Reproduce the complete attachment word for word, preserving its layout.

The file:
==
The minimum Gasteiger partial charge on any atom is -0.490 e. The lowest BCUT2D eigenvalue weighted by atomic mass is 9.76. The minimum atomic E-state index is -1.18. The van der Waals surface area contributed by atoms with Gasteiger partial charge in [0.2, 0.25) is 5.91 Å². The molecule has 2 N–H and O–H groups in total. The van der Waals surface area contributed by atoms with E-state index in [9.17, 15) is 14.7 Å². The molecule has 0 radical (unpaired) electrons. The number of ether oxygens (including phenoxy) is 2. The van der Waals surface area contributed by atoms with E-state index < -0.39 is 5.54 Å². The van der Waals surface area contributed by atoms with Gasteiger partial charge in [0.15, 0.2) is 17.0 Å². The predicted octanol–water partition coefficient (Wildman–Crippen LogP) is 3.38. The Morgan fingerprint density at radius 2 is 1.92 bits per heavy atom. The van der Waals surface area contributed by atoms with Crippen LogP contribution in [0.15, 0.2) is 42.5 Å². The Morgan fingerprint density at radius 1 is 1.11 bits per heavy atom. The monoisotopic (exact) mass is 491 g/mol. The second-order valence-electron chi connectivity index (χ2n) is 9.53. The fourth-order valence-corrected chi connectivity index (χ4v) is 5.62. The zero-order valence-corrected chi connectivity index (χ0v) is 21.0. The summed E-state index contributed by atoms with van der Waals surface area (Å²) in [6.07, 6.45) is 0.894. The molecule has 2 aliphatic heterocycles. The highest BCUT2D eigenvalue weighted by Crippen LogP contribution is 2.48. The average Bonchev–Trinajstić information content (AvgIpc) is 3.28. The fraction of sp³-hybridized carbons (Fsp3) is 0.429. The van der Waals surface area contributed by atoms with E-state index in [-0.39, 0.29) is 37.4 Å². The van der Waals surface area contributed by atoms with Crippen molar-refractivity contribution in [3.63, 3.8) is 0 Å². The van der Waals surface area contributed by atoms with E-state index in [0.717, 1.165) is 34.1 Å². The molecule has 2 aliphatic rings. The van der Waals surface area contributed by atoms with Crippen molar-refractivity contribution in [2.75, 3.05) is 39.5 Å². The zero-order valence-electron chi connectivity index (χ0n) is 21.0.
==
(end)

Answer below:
The minimum Gasteiger partial charge on any atom is -0.490 e. The lowest BCUT2D eigenvalue weighted by atomic mass is 9.76. The minimum atomic E-state index is -1.18. The van der Waals surface area contributed by atoms with Gasteiger partial charge in [0.2, 0.25) is 5.91 Å². The molecule has 2 N–H and O–H groups in total. The van der Waals surface area contributed by atoms with E-state index in [9.17, 15) is 14.7 Å². The molecule has 0 radical (unpaired) electrons. The number of ether oxygens (including phenoxy) is 2. The van der Waals surface area contributed by atoms with E-state index < -0.39 is 5.54 Å². The van der Waals surface area contributed by atoms with Gasteiger partial charge in [0.15, 0.2) is 17.0 Å². The predicted octanol–water partition coefficient (Wildman–Crippen LogP) is 3.38. The Morgan fingerprint density at radius 2 is 1.92 bits per heavy atom. The van der Waals surface area contributed by atoms with Crippen LogP contribution in [0.15, 0.2) is 42.5 Å². The Morgan fingerprint density at radius 1 is 1.11 bits per heavy atom. The monoisotopic (exact) mass is 491 g/mol. The second-order valence-electron chi connectivity index (χ2n) is 9.53. The fourth-order valence-corrected chi connectivity index (χ4v) is 5.62. The zero-order valence-corrected chi connectivity index (χ0v) is 21.0. The summed E-state index contributed by atoms with van der Waals surface area (Å²) in [6.07, 6.45) is 0.894. The molecule has 2 aliphatic heterocycles. The highest BCUT2D eigenvalue weighted by Crippen LogP contribution is 2.48. The average Bonchev–Trinajstić information content (AvgIpc) is 3.28. The fraction of sp³-hybridized carbons (Fsp3) is 0.429. The van der Waals surface area contributed by atoms with E-state index in [-0.39, 0.29) is 37.4 Å². The van der Waals surface area contributed by atoms with Crippen molar-refractivity contribution in [3.63, 3.8) is 0 Å². The van der Waals surface area contributed by atoms with E-state index in [0.717, 1.165) is 34.1 Å². The molecule has 2 aliphatic rings. The van der Waals surface area contributed by atoms with Crippen molar-refractivity contribution in [2.75, 3.05) is 39.5 Å². The zero-order valence-electron chi connectivity index (χ0n) is 21.0.